It always seems to start with becalming. Your usually active child suddenly becomes quiet, intently focused. For my girls it is usually a request to watch television. Now I dust my TV more than I turn it on and I am not fond of dusting. So when they ask to watch Winnie the Pooh or Kipper I know something is happening they can’t quite put into words. They take a seat on the couch or Mr. Big Bear, an oversized stuffed bear, then the thumb goes in their mouth. When I offer fruit or water they refuse. It’s the calm before the storm.
About a week ago this is exactly how it started. My younger twin woke up at 6:30am, two hours before she usually wakes, and instead of asking to breastfeed she asked to watch Baymax. While Big Hero 6 is one of three favorite movies, asking at so early an hour was suspect. Sure enough, within an hour the vomiting began. Every half hour on the mark she was loosing what looked like her entire stomach contents from the day before. Within three hours the diarrhea started. I call these the two bucket diseases, one bucket for each end. I realize this is a pretty disgusting narrative so far so rest assured, the truly gross part is done. It took six hours for her sister to become sick. Within three days their older sibling became ill on his 17th birthday. Five hours after Darwin took ill I also became sick. So with an entire house sick how did we all bounce back within 24 hours of being ill? I will let you in on a secret I have.
Probiotics: Because Not All Bacteria Are Bad
So if you’ve read my About page you know I am an infectious disease molecular biologist. Bet you only thought my nerd tended toward fiber geekery and cosplaying at Comicon. Well the truth is I specialize in the truly nasty stuff, not just the nausea, vomiting, diarrhea bacteria and viruses I affectionately call the Butt Bugs. No, I work with high acuity agents and my specialty is antibiotic resistance and toxins. I primarily work with the genetics that regulate expression mechanisms that allow the bacteria to make their niche. Knowing all this I can put the good, the bad, and the toxic in their place and decide the best course of action.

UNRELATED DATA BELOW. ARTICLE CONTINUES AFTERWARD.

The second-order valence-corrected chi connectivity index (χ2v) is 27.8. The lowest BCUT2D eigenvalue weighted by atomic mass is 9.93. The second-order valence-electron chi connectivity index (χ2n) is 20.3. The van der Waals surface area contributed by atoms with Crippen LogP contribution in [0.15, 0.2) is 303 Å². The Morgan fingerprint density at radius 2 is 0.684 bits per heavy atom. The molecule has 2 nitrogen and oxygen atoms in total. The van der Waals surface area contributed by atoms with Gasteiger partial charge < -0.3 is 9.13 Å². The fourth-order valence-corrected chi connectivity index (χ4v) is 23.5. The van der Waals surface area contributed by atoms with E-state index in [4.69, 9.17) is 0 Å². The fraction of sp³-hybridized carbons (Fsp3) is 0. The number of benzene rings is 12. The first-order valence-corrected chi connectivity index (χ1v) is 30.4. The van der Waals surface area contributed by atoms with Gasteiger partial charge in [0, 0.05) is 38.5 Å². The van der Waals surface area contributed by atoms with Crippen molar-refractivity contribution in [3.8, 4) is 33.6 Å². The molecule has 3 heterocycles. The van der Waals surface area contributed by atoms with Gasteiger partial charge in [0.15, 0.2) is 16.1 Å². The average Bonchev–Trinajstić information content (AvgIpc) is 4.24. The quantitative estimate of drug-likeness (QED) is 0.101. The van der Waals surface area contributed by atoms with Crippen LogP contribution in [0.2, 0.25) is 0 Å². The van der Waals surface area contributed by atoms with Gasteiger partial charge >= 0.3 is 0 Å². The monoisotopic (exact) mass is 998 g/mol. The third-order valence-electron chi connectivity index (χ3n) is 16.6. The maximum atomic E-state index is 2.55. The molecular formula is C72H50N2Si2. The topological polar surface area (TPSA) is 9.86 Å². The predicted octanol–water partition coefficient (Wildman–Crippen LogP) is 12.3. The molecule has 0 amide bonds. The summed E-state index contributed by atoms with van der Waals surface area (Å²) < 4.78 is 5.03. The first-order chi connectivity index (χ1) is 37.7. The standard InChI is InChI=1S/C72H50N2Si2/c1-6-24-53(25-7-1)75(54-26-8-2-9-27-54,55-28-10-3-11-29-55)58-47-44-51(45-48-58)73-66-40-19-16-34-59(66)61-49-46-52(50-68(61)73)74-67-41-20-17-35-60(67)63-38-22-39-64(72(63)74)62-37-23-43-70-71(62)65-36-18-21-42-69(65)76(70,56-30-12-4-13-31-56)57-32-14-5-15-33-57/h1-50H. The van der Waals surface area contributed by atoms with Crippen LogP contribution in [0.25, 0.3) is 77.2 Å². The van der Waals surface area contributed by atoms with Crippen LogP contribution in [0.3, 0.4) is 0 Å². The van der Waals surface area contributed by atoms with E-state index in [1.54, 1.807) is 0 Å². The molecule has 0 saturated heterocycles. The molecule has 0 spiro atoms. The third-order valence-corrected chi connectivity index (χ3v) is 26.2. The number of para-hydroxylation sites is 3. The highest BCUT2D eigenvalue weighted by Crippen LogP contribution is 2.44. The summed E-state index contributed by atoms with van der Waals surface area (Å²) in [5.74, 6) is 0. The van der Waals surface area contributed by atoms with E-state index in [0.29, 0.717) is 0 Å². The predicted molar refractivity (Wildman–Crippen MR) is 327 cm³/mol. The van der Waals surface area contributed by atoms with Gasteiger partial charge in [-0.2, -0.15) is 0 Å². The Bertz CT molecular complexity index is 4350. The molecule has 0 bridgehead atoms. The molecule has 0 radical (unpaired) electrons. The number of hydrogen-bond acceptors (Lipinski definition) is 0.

Yes, antibiotics are necessary in some cases but most of the time they are not. These are, of course, decisions you will make with your physician and pharmacist and I am by no means advocating restricting the use of antibiotics in the case of certain pathogens. My first line of treatment is always to use probiotics, especially when antibiotics are in use. Antibiotics work to target specific bacterial pathways such as preventing building a cell wall which in turn prevents the cell from making new cells. When you are taking those antibiotics you are limiting the population so that your body has time to get ahead of the infection. Other antibiotics stop proteins from being made or prevent thick protection layers from being formed making those bacteria vulnerable to the body’s immune system attacks.
While working against the bad bacteria that cause infection and subsequent disease, the antibiotic also affects the good bacteria. The good guys are there to keep the bad in check. They are often carnivorous, consuming other bad bacteria and using their proteins and fats to create new cells. They also are responsible for helping break down the food we eat into smaller pieces that our bodies can then use as fuel. Some beneficial bacteria also make precursor molecules they discard as wastes that become the building blocks for larger nutrients in our body including vitamins K and B complex. So making sure the good bacteria stay in high numbers is essential. Without them diarrhea will last longer and nutrition can suffer.
So what are probiotics?
They are sources of live or freeze-dried bacteria that have been known to naturally inhabit the intestines and are good or non-disease causing bacteria. There are many different species of good bacteria and the population of your intestines will be different from mine just based on where we live and what we eat. The normal flora of a plant based diet is different than that of an omnivore. It shouldn’t scare or surprise you to find out your food is not sterile. It has loads of good bacteria and having worked in the industry a long time, should not contain bad bacteria. Of course mistakes happen, food is grown in the ground and sometimes the ground contains pathogenic bacteria. This is especially true when your food is grown down field from a ranch where animals are housed. But remember what I said about the good bacteria being carnivorous? It means the good bacteria that is naturally on your food help to correct and keep the system in harmony. When a bad bacteria gets in the system using a probiotic can help to neutralize the effects of the disease process.